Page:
Cheap parts, plus a high price tag? No thanks.

The Washington Post Sunday - - CARS - War­ren.brown@wash­post.com

It is a head-turner, one of the most dis­tinc­tively de­signed SUVs en­ter­ing the 2018 au­to­mo­tive mar­ket, largely be­cause of its prom­i­nent tri­an­gu­lar grille.

But the com­pe­ti­tion is bet­ter in ways that count, and the com­peti­tors are many and con­stantly im­prov­ing.

In ad­di­tion to the crowded mar­ket, prices are high for high-class SUVs, run­ning $40,000 and much more. That means the 2018 Alfa Romeo Stelvio Ti Lusso, driven for this week’s col­umn, might find it dif­fi­cult to com­pete.

That is too bad, be­cause there are many lik­able things about the Alfa Romeo Stelvio. But there also are many self-in­flicted wounds, eer­ily rem­i­nis­cent of a for­mer com­mu­ni­ca­tions di­rec­tor of a cer­tain pres­i­den­tial ad­min­is­tra­tion. The Stelvio’s prob­lems:

It has good ex­te­rior looks but traf­fics in cheap parts — plas­tic roof han­dles with sharp edges that can cut un­wary hands; cen­ter con­sole pieces with beau­ti­ful ex­te­ri­ors on one side and un­fin­ished, sharp plas­tic edges on the other; poorly fit­ting sun vi­sors that let in as many so­lar rays as they keep out.

Like cheap lan­guage, cheap parts have a way of ru­in­ing things. In fair­ness to Alfa Romeo, a di­vi­sion of Fiat Chrysler Au­to­mo­biles, I sus­pect the parts prob­lem was be­cause the com­pany rushed the Stelvio model sent to me — a pre­pro­duc­tion hap­pen­stance. Here’s hop­ing these silly er­rors will be ab­sent from full-pro­duc­tion mod­els, a few of which are on sale in the Wash­ing­ton area.

Stelvio pric­ing is a tad off the mark for high-end SUVs. Equipped with ad­vanced elec­tronic safety fea­tures, a pre­mium sound sys­tem and a panoramic glass roof, the Alfa Romeo Stelvio (with Ti Lusso trim) had a fi­nal price of $54,490. It will have a rough time go­ing against mod­els such as the well-equipped BMW X3 ($42,050), Jaguar F-Pace ($44,775), Audi Q5 ($41,500) and an ar­ray of other com­peti­tors from the United States, Ja­pan and South Korea.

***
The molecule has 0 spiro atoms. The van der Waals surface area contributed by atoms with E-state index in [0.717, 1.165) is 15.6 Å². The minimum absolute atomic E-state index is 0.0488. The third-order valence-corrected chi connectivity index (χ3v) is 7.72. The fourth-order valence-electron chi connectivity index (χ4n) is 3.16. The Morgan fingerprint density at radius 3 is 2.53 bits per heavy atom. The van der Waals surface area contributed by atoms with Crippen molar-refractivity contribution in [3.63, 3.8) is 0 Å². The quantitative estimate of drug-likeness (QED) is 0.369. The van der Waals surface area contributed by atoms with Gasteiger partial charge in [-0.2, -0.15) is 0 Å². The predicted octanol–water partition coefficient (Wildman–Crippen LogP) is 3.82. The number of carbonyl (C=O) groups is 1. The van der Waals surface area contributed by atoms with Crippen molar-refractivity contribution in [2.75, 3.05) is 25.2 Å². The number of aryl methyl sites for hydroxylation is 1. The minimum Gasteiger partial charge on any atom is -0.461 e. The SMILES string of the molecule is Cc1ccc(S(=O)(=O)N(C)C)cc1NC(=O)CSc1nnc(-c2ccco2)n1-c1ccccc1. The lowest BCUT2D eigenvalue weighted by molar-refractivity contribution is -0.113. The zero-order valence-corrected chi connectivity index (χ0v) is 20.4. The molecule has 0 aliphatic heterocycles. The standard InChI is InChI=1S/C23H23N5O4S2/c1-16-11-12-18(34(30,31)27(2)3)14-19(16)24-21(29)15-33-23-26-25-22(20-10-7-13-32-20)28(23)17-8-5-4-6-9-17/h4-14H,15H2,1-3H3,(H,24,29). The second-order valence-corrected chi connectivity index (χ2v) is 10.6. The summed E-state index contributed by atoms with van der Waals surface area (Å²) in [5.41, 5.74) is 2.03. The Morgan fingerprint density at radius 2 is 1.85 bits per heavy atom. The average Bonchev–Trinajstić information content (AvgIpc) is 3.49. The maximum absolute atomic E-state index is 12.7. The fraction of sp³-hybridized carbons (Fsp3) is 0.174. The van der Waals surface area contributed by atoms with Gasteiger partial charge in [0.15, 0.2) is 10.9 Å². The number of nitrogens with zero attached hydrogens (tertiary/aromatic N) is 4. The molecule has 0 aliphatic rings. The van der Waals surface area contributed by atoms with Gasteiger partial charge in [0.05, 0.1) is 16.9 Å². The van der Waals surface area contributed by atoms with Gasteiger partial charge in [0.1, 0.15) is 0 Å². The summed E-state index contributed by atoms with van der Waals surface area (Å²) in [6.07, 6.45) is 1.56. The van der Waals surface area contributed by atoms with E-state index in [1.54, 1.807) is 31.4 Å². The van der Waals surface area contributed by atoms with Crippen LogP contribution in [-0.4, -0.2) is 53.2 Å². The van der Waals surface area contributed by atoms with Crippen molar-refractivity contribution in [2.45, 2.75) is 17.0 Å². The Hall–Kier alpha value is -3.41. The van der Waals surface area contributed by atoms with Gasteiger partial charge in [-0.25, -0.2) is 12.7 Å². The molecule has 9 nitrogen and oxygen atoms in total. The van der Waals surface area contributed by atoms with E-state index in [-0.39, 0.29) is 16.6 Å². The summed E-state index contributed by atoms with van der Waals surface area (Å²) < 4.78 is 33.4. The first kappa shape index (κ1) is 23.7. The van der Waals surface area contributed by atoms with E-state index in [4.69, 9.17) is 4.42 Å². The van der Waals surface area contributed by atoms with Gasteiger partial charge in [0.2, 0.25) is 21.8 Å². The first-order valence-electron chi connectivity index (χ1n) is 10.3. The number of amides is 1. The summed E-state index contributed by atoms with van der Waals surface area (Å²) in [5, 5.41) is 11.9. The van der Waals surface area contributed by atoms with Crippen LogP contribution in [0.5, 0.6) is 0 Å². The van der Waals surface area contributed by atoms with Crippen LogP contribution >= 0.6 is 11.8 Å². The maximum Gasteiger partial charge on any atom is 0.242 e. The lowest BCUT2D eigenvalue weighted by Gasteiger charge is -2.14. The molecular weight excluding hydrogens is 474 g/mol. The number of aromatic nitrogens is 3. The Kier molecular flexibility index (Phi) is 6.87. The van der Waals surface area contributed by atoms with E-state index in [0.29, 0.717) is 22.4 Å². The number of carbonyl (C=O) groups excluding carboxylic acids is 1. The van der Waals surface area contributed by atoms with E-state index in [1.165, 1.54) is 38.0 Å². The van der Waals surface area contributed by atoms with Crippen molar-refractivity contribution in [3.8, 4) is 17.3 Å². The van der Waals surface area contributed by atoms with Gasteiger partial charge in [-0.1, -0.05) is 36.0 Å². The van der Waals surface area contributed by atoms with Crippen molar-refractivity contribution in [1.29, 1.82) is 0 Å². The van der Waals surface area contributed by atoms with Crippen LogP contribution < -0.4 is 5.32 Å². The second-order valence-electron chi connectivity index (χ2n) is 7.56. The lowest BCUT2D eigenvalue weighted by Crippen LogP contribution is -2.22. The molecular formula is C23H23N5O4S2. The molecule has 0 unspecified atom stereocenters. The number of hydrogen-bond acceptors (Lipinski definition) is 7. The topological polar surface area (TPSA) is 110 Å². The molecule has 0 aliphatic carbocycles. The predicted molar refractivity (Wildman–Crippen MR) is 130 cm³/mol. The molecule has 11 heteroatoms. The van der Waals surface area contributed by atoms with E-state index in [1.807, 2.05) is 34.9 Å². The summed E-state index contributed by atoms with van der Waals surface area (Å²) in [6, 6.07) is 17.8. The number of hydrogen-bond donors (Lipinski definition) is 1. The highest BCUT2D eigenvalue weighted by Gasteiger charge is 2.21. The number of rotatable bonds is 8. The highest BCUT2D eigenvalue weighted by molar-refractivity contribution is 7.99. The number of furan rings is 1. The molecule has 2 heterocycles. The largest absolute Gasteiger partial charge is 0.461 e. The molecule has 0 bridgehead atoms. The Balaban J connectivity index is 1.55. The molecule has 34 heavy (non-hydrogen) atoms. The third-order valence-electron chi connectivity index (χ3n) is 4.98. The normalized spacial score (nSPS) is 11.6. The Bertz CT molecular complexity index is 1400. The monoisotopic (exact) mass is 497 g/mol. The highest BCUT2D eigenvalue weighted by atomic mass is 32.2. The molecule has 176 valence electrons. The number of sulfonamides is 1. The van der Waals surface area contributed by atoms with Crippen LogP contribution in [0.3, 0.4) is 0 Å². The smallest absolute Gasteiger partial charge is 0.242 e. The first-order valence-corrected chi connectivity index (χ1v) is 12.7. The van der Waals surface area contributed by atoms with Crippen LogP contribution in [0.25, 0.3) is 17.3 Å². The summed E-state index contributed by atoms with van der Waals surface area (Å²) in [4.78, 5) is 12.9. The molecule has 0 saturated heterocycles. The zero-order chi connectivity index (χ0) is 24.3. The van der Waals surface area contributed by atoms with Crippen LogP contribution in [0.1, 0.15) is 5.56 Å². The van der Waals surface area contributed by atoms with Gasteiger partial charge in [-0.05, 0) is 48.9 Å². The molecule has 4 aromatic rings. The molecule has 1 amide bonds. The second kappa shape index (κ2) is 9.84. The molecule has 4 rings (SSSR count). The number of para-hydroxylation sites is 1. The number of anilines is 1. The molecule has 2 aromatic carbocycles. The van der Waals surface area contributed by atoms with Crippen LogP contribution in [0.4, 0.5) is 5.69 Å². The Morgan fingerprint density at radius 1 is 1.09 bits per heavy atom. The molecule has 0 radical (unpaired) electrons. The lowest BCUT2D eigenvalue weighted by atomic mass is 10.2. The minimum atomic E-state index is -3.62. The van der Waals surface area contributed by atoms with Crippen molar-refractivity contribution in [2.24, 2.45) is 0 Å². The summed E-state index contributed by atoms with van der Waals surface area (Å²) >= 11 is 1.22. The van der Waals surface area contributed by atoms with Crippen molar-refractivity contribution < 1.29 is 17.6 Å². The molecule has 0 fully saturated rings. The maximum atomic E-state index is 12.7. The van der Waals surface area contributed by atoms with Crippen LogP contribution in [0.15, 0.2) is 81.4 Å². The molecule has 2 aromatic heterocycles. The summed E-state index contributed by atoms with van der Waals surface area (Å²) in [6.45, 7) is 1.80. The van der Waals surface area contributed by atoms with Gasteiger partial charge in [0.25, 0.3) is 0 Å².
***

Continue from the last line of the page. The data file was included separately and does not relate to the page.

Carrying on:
Op­tions, of course, can lessen the price com­pet­i­tive­ness of the other high­end mod­els — but so what?

The South Kore­ans, es­pe­cially, are us­ing tech­no­log­i­cal ad­vances to in­crease their equip­ment of­fer­ings and re­duce the prices of their ve­hi­cles. They are ren­der­ing the no­tion of “pres­tige” ir­rel­e­vant, which is not a good thing for any of the pur­vey­ors of high-end mod­els.

Still, if you en­joy be­ing the cen­ter of at­ten­tion, the Alfa Romeo Stelvio is the way to go. Cur­rently, two Stelvio trim lev­els are for sale — the base Stelvio and the very well-equipped Ti Lusso. The ve­hi­cle is named af­ter the twisty Stelvio moun­tain pass in north­ern Italy. Out­fit­ted in Ti Lusso trim, which in­cludes all-wheel drive and Brembo brakes, I have no doubt it eas­ily and safely could make that trip.

The en­gine is enough — a tur­bocharged 2.0-liter, di­rect-in­jec­tion four-cylin­der model (280 horse­power, 306 pound-feet of torque). Han­dling is ex­cel­lent. But Alfa Romeo might have en­tered the mar­ket a bit too late and un­fin­ished with this one. We’ll see.

The Alfa Romeo Stelvio’s com­pe­ti­tion is bet­ter in ways that count.

ALFA ROMEO

War­ren Brown ON WHEELS

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